Last year, I went through the process of selling a rental house I owned. As part of the process, I was on the lookout for a real estate agent. The local market has been super hot in Boise lately, and this was a house I didn’t want to keep as a rental. It was a little too nice for that.
As I searched for an agent, my wife brought something to my attention. The subdivision was the turf of a specialist real estate agent.
A Pro With a Plan
Each month, this agent posts on the Facebook group for the subdivision. She also mails out postcards about homes that have sold and how much they sold for. She talks about being a neighborhood specialist, and frankly, she is doing everything right to generate listings in this neighborhood.
Although I don’t know for sure, my suspicion is that she lists quite a few houses in this neighborhood. That’s the image she’s created for herself. It appears that all she does is list houses in this neighborhood. But I know her secret.
She does this local neighborhood marketing with a number of subdivisions in my city. I know this because I get similar marketing from her at the house I live in now, which is in a complete different subdivision than my rental. She changes out the stats and uses some variable data for the name of the subdivision, but the nuts and bolts of the marketing is identical.
As a guy who loves marketing, I have to say what she’s doing is impressive, for the most part. I have little doubt she’s very successful with it. I am surprised more people in the area haven’t copied her. But most people are lazy, so that shouldn’t surprise me much.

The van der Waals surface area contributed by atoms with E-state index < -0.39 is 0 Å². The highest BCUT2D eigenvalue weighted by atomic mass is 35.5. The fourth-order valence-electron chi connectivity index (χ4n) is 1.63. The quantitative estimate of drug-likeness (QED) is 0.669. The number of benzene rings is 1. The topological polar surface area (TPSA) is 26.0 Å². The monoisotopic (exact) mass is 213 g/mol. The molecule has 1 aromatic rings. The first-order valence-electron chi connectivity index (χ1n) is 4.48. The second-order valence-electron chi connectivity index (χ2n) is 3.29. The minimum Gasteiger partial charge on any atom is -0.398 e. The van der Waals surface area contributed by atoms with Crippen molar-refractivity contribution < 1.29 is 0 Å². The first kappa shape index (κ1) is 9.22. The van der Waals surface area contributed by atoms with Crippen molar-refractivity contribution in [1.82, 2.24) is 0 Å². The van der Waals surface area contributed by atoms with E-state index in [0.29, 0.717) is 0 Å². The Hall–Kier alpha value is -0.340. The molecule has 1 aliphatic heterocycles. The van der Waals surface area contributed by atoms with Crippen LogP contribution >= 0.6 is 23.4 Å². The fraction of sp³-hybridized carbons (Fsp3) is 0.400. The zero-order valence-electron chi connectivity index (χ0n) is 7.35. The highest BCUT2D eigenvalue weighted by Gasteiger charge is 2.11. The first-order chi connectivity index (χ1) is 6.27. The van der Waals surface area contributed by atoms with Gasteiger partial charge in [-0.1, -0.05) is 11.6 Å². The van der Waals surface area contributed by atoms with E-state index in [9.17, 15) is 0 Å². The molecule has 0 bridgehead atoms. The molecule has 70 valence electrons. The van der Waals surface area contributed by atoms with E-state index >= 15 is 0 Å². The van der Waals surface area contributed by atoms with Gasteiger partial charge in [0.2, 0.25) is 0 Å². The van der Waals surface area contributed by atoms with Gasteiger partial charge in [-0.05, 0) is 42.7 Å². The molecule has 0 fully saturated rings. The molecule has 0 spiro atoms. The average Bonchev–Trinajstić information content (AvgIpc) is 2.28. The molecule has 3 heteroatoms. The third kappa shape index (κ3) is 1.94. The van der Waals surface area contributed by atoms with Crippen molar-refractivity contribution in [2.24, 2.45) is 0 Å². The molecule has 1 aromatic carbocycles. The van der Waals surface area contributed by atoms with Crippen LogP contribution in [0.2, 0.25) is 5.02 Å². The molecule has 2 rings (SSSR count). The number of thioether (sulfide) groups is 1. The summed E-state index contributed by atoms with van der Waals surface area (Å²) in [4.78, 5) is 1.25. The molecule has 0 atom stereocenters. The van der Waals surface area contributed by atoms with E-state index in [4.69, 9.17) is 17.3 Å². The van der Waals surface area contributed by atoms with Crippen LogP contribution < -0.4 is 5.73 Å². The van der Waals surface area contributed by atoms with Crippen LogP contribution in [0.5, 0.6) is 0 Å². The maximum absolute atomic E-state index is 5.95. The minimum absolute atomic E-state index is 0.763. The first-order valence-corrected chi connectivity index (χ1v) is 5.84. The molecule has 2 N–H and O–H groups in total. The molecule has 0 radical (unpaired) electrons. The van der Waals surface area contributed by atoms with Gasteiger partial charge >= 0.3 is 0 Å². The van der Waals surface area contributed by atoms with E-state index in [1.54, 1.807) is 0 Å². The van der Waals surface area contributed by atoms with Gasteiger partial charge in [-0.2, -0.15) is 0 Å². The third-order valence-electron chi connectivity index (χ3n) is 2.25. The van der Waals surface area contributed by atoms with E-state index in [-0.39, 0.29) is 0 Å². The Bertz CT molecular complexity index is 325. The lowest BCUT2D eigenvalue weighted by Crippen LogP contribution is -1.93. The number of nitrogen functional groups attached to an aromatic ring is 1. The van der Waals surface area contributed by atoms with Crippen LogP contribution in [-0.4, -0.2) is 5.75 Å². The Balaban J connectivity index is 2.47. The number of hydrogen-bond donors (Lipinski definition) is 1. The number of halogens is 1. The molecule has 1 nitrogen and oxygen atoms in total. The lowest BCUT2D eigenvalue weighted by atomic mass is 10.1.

Hyper-Targeting Local Marketing Kills It
If you’re not a real estate agent, that’s okay. You, too, can also create a hyper-targeted local campaign. You can create postcards that use variable data to show you’re the go-to dentist, lawyer, or financial adviser for XYZ neighborhood.
Next, you can join the Facebook groups of these neighborhoods and make helpful posts, building your brand image. You can easily create a community event for a neighborhood and bring everyone out for a good time while you generate leads. You could even gather up several other people who service the neighborhood and split the cost of a newsletter to all the homeowners. This strategy has becoming increasingly popular for mass mailers.
There are a lot of options at your disposal. When you hyper-target local marketing, and the neighborhood feels like you specialize in their area, you end up getting more business in the neighborhood. This gets more people talking, which encourages more referrals. The number of customers you have in the neighborhood will increase until you basically own that subdivision. Now all you have to do is rinse and repeat.
Relationships Always Trump Marketing
The real estate agent did many things right, but she did two things very wrong. First, her numbers were off more than once in the info she was sending me. The issues weren’t major, but I’m a numbers guy, and it bothered me. But she had no control over her second challenge — call it her kryptonite. Here’s why.
I have an associate, a broker, whom I’ve casually known for 7 or 8 years now. Because of our long-standing relationship, I chose to go with the person I’ve known for many years over the specialist for my area, whom I just met.
Overcoming a multiyear relationship with marketing alone is a nearly insurmountable task. This is why building that relationship is so important and why you need to make sure you are personal in your articles and other content.
You see, the final challenge she couldn’t overcome was my relationship with another service provider. And while she may not have control over my relationships, she could have done more to add personal touches and build relationships with her marketing. This is a step that should never be overlooked.
Add a personal touch to your marketing with a custom print newsletter. Learn more by clicking the button and requesting a copy of our Amazon bestseller, The Ultimate Guide to Newsletters.